Thursday, October 28, 2010

Here comes the pain

Know how a teacher figures out when report cards were mailed out?  When the smiles turn to grimaces, and the e-mails and phone calls start pouring in.

So far I’ve had only one phone call, one e-mail, and one student meeting regarding grades.  All went fairly as planned and followed the typical outline:

-Student or parents are shocked that the grade is so low.

-Student or parents insist that this is the first time the student as ever had a grade that low.

-Student or parents are told why the student has a poor grade.

-Student or parents ask for make-up work.

-Student or parents get slightly irritated when they realize that I won’t budge on make-up work, or budge on insisting that students actually produce excellent work for an A.

-Students or parents pause to read information, and if together, will look at each other wondering what the next step will be.

So far, the next step has been the insistence of working better, which is the right way to go.  I’ve made the class pretty transparent in its ability to but the responsibility in the hands of the student.  We are after all, talking about Seniors in high school.  The problems come when AP parents have the attitude that my class is not going to come between their child and Stanford.  Senior year here at Ukiah High School is focused much more on fun than rigor.  What is not acknowledged is that students have to make choices, and the best figure out how to manage those choices in the most efficient manner.  Guess what, the best usually go to Stanford and I never have meetings with their parents.

Senior teachers have an interesting task, especially when dealing with students that have college in mind.  What happens if your class is the only class that gives the mediocre grade?  What about the really bad grade?  Do you look at the greater picture of their 12 year progress, or does a student that slacks off their last semester take the “D”, thus possibly taking them out of higher end college admissions? 

Wednesday, October 27, 2010

Punished for lack of children

I’ll state first that I hate the idea of the national health care plan in its present form.  Let me get this straight, I’ll have a higher tax (since I have “good” insurance) put on me to help people that make unhealthy life style choices?  Um, how about not.  When we have a country that has more obesity, more diabetes, more heart issues, and more high blood pressure, I’m not interested in creating a nice fat incentive to maintain those ills that can be solved by making better personal decisions.  While we’re at it, pass health care and legalize marijuana within a year of each other?  Please.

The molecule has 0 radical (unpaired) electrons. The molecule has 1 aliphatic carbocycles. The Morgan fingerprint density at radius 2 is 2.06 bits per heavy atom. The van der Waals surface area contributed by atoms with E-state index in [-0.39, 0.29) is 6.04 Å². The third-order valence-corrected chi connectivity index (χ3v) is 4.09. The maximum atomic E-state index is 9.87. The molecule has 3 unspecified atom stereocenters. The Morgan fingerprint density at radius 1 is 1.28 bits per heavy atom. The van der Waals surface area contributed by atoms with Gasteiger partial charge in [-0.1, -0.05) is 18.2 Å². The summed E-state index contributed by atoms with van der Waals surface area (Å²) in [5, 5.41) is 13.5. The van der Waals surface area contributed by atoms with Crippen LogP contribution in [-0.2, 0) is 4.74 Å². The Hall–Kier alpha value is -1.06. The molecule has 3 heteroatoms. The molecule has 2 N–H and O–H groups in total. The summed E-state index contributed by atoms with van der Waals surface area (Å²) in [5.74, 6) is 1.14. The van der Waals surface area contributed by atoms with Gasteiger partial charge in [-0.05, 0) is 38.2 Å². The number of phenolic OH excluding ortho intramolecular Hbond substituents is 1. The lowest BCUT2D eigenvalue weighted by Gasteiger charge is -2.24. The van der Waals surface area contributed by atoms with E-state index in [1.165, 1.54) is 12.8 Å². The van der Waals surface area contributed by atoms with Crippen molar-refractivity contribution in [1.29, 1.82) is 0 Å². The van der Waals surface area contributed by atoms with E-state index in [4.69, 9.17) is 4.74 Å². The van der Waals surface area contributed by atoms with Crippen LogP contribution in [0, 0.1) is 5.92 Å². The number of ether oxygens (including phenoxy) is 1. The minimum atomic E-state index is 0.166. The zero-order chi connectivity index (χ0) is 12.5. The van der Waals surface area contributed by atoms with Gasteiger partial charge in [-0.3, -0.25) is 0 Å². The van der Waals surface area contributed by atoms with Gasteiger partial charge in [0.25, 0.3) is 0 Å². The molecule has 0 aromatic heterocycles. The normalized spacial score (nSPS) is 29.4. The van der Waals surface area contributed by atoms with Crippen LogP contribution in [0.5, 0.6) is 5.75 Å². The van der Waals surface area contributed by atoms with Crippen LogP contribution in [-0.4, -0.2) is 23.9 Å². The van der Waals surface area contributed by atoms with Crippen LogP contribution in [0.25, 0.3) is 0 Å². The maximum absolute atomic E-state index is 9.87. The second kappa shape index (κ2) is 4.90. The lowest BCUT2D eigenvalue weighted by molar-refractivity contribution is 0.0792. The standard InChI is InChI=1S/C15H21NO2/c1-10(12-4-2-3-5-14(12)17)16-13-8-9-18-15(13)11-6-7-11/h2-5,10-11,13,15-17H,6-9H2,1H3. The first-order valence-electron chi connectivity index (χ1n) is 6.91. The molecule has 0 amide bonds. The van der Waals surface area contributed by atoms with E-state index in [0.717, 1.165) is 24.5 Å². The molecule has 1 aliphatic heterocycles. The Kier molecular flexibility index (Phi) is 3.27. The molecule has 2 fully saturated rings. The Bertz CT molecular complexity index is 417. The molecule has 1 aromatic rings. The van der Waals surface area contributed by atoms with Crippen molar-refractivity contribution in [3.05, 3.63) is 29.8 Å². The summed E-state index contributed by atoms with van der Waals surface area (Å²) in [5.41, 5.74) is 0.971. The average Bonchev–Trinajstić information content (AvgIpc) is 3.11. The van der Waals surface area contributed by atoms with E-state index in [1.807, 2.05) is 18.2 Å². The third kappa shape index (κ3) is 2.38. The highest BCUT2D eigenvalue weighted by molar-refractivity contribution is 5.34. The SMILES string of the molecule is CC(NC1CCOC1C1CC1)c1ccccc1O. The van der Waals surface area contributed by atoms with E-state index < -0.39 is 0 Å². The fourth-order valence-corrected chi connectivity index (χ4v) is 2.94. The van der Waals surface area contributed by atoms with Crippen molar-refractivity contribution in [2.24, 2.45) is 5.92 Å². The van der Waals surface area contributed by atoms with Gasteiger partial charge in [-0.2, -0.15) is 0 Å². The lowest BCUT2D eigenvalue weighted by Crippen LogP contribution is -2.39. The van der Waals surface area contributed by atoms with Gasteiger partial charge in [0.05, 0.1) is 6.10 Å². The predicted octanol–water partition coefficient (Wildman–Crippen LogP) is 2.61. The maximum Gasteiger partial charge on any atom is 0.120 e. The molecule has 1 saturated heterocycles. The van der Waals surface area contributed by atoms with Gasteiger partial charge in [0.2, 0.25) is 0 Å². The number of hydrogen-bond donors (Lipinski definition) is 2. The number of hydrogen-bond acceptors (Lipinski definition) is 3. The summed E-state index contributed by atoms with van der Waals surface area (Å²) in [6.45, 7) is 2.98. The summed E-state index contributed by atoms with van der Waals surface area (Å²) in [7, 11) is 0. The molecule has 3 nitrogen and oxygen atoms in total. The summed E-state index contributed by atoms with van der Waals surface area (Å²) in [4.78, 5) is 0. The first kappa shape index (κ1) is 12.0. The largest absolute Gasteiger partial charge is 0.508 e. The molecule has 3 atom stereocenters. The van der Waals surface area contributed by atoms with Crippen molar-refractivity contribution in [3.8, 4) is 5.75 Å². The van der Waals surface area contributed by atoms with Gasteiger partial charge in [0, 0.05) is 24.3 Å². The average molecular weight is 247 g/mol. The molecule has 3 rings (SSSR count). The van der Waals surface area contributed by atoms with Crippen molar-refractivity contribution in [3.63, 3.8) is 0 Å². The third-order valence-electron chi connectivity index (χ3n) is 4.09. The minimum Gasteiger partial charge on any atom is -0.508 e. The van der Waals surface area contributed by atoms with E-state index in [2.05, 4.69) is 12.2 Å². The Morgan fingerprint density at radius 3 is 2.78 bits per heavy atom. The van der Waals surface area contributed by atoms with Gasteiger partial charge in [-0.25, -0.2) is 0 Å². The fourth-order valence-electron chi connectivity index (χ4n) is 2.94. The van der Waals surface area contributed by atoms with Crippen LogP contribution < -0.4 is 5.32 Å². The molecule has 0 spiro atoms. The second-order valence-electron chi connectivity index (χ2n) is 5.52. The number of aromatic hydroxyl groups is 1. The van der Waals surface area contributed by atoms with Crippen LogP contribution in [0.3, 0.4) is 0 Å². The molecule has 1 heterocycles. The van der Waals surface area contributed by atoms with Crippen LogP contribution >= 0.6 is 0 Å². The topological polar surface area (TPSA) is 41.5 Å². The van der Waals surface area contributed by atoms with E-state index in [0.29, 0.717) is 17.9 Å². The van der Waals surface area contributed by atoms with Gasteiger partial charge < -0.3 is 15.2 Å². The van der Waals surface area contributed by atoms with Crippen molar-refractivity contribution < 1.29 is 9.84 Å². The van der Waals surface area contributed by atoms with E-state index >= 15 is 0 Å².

Well, now I’m going to have to pay for people having children as well.  Up until this point, the cost for each dependent was $70, and families only had to pay for up to five dependents.  Well, dependent costs are now going through the roof, and I received this in the mail:image

Something seems totally not right that a family that decides to have more children will actually benefit more than a family that focuses on their career and doesn’t have children.  If you decide to have five children, pay for them to have health insurance.  Don’t have kids if you really can’t afford them.  That’s not being mean, that’s called an affluent society. 

What I’d really like to do is opt out of my insurance.  I basically pay for insurance that I never use because the deductible is $1,000 a year, and on top of that my wife’s insurance covers me much better.  With the money I save on this insurance, I can buy supplemental insurance that is better, and save money for extra incidentals that might occur.  For some reason, I’m constantly told that I don’t have a choice, I can’t opt out.

Is that true?  In California, do you have to stay with the insurance of your employer?      

Sunday, October 24, 2010

Just crazy enough

I wasn’t even supposed to be announcing the varsity game. 

I’m currently the voice of the Ukiah JV Football Wildcats (and Varsity Boys Hoopsters) and I ended up doing the varsity game between Rancho Cotate and Ukiah because the normal guy was down with the flu.  I didn’t realize that a technical error was going to make me a songbird. 

With about 1:30 left on the clock, I inserted the Star Spangled Banner cd into the machine and fast-fowarded to song #10, the instrumental of the National Anthem.  The 700 plus crowd and football players were all standing facing the south end of the field where the flag was slowly waving.  The noise that came out of the speakers was that horrid choppy sound of a skipping cd.  I quickly stopped the cd, took it out, and rubbed it on my shirt hoping to dislodge potential particles on the surface.  I glanced outside and saw hundreds of people looking at the announcers booth, waiting for the traditional song to be played.  While I prepped a second attempt, my colleagues in the booth were silent and the local radio announcer mentioned that the anthem had “technical difficulties”.  My mind started to whirl about alternatives to the cd not working.  Probably wouldn’t happen right?  The cd went in, forward to #10, and it started to skip again.  A silent stadium looked up at the announcers booth, this time with a slight annoyance.

I’ll be honest, the first thought was to turn on the mic and call a girl that I knew was at the game up to the announcers booth.  She had done the National Anthem last year a couple of times and was excellent.  But that could take five minutes or more, and hundreds of people kept looking at me for a song.  For some reason, I calmly sat down, pushed the mic button, and obliged.